Bombing Iran could be the US' final Gulf hurrah

24 April 2006
Liberal Americans are queuing up to say why attacking Iran is a bad idea and possibly mad. The strongest recent statement comes from Zbigniew Brzezinski, a former national security adviser to US President Carter. 'I think of war with Iran as the ending of America's present role in the world,' he is quoted as saying by the Washington Post. 'Iraq may have been a preview of that, but it's still redeemable if we get out fast. In a war with Iran, we'll get dragged down for 20 or 30 years. The world will condemn us.'

Other critics are more cautious. 'Any United States bombing campaign would simply begin a multi-move, escalatory process,' former National Security Council advisers Richard Clarke and Steven Simon wrote in the New York Times. No senior Democrat favours force to stop Iran's nuclear plans.

Convictions are entrenched on the other side of the political divide. At the end of April, William Kristol wrote in The Weekly Standard, house journal of the neo-conservatives, that US policy must include the threat of violence. 'It would mean serious preparation for possible military action-including real and urgent operational planning for bombing strikes and for the consequences of such strikes.' Most Republicans agree.

Iran's motives are unclear. But there is an obvious truth. Thinking America is even more split than it was in 2002 and 2003 about how to deal with the possibility of a Gulf country acquiring weapons of mass destruction.

But it is votes that count, not brains. US public opinion in the run-up to the November mid-term elections will be decisive. Between the end of 2002 and the beginning of March 2003, the majority bought the case for war. If that happens again, an attack on Iran may be politically difficult to stop.

The objective conclusion, therefore, is that an attack on Iranian nuclear facilities, however irrational, is entirely possible. If it happens, my forecast is that Tehran will roar. The region will be dismayed. Things might change in Iran, but not necessarily to the US' advantage. There will be unforeseen complications. As Iraq has proven, there is a growing gap between the goals of US Gulf policy and what it achieves in practice.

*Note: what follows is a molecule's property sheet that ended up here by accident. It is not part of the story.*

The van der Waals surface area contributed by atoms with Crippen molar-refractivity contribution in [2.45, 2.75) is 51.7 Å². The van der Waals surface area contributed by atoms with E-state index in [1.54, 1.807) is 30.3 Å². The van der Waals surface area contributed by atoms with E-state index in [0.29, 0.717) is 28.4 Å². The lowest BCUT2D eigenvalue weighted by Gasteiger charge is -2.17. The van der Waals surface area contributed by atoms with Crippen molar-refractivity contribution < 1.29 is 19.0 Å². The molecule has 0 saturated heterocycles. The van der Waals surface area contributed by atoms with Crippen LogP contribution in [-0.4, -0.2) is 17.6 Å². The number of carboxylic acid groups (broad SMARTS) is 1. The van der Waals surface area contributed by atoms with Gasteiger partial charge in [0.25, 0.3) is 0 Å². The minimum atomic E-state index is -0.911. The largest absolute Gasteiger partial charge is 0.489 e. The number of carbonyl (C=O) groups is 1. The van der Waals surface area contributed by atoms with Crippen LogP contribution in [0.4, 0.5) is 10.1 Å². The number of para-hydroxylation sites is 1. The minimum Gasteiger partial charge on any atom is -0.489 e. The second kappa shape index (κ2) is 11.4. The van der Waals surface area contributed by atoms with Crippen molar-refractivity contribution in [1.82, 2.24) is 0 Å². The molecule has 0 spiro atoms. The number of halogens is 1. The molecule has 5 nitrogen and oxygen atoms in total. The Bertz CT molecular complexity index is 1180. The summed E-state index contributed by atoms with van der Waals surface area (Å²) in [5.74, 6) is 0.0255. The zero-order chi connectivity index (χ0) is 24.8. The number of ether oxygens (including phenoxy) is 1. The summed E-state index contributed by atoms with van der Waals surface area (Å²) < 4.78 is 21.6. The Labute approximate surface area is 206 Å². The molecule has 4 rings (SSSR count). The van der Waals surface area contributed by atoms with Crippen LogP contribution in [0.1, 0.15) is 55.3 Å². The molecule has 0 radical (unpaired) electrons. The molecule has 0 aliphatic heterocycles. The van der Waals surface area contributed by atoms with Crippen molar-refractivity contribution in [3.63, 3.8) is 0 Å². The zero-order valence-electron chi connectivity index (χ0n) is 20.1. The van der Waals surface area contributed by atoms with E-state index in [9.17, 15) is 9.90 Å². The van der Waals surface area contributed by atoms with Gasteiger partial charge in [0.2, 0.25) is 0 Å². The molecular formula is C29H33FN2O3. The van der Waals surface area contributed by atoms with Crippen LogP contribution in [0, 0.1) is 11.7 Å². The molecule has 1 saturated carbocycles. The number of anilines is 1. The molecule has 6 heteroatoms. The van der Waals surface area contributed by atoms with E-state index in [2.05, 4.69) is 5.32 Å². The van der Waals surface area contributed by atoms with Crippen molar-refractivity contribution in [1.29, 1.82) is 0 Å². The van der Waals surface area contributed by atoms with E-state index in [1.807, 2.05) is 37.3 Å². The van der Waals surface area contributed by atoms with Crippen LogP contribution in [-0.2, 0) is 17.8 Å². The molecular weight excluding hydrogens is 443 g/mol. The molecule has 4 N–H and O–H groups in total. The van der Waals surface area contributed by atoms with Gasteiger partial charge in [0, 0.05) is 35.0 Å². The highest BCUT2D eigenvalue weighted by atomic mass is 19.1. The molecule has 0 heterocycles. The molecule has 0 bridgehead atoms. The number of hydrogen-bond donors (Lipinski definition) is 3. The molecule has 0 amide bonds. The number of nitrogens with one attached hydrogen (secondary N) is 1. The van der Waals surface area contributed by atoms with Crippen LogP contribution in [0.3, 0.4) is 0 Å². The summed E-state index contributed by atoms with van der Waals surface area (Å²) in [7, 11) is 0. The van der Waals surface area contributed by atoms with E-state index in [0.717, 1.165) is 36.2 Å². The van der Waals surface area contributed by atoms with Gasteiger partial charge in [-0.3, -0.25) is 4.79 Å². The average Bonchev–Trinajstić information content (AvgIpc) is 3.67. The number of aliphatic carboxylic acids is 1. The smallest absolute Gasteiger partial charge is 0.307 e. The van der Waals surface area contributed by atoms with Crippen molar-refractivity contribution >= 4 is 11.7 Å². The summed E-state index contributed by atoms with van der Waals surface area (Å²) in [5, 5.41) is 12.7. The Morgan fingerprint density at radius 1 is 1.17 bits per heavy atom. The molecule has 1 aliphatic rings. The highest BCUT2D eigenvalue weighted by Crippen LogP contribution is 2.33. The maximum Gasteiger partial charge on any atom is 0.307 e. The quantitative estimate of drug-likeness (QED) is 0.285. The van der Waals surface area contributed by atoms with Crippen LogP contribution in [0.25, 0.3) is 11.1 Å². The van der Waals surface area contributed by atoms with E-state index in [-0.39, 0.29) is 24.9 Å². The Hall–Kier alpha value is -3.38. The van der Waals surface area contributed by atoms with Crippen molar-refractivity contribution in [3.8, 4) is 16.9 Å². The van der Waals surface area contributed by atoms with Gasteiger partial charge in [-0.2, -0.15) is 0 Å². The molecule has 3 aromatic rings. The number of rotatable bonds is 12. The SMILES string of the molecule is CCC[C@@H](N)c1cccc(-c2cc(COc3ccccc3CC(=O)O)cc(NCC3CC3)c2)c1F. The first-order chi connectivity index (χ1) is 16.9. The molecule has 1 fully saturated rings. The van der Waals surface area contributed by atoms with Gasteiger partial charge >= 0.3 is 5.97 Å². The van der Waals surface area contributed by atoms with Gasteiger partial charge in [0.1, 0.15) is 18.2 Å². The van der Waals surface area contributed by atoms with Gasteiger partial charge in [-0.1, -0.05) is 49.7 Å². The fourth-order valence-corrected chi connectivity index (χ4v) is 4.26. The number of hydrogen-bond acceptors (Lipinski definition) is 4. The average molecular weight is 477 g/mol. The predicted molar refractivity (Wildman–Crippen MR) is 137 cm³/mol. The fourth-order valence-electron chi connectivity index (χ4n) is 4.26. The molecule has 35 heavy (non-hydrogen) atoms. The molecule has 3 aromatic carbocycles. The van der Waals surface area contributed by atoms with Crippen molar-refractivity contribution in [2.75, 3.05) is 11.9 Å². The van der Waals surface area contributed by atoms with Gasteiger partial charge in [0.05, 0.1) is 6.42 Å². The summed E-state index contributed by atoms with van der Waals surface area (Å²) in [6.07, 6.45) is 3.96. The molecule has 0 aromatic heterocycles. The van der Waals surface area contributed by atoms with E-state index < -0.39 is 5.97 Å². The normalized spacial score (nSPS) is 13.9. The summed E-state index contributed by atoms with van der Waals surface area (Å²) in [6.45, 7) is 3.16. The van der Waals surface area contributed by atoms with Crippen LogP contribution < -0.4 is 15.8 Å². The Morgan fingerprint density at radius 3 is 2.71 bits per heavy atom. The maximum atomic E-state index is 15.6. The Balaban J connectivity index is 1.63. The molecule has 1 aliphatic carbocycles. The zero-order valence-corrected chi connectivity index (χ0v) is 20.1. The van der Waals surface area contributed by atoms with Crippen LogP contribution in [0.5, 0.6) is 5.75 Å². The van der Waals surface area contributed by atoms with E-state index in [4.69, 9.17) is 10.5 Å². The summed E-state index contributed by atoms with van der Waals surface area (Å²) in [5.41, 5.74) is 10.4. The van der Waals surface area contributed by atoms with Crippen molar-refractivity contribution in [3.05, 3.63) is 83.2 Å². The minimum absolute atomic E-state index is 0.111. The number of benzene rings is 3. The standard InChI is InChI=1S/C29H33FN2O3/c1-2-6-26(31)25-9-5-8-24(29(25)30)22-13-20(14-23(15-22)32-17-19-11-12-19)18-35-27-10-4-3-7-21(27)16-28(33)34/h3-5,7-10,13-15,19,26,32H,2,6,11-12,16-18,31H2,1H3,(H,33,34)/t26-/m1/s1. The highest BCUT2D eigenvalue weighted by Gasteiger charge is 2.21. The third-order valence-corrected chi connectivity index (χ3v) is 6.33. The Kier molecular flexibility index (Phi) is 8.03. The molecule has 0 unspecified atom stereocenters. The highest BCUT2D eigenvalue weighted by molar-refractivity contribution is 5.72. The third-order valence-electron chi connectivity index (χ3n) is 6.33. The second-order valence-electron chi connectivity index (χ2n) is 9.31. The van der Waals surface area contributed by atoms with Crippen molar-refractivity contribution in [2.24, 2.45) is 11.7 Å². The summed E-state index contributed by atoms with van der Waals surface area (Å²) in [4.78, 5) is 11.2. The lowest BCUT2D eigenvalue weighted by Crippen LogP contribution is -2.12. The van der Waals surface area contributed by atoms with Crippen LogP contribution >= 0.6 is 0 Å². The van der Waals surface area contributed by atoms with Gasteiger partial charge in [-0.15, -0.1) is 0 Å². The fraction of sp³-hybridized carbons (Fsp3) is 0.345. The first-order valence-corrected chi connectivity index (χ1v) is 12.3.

The biggest impact will be in the US. Most Americans are tiring of expensive and ineffective Middle East adventures that cost young lives and split the country. Another that fails to live up to expectations will probably be the last.

A perverse outcome looms. Advocates

of an Iran attack may bring forward the

moment Americans call for US withdrawal

from the region. Neo-conservatives, nevertheless, are cheering on the bombers. It may be their

last chance. This could be the US' final Gulf hurrah.

Homes fit for Saudis

According to Samba Financial Group, the population of Saudi Arabia will grow to almost 34 million in 2020 from 23 million in 2004. The UN foresees a population of more than 37 million in 2025 and 50 million in 2050.

About 70 per cent of the Saudi population is under 30. As much as 45 per cent is under 15. These groups will change the face of the kingdom. According to Samba economist John Sfakianakis, housing demand is set to rocket. Up to 160,000

new homes will be needed each year to 2020. Samba's forecast is probably an understatement but confirms a social revolution is happening in Arabia.

Reasons to love the Gulf

A veteran Gulf bank chief executive officer with impeccably conservative credentials set aside his profit and loss statement, sipped tea and

admired the view from his skyscraper office. 'I have never seen anything like it in my life,' he said about the region's business trends. 'And the amazing thing is that I see no end to it either.' The same day, Manohar Raghavan, business development manager for 3M in the Gulf, told me he expected sales growth of 40 p

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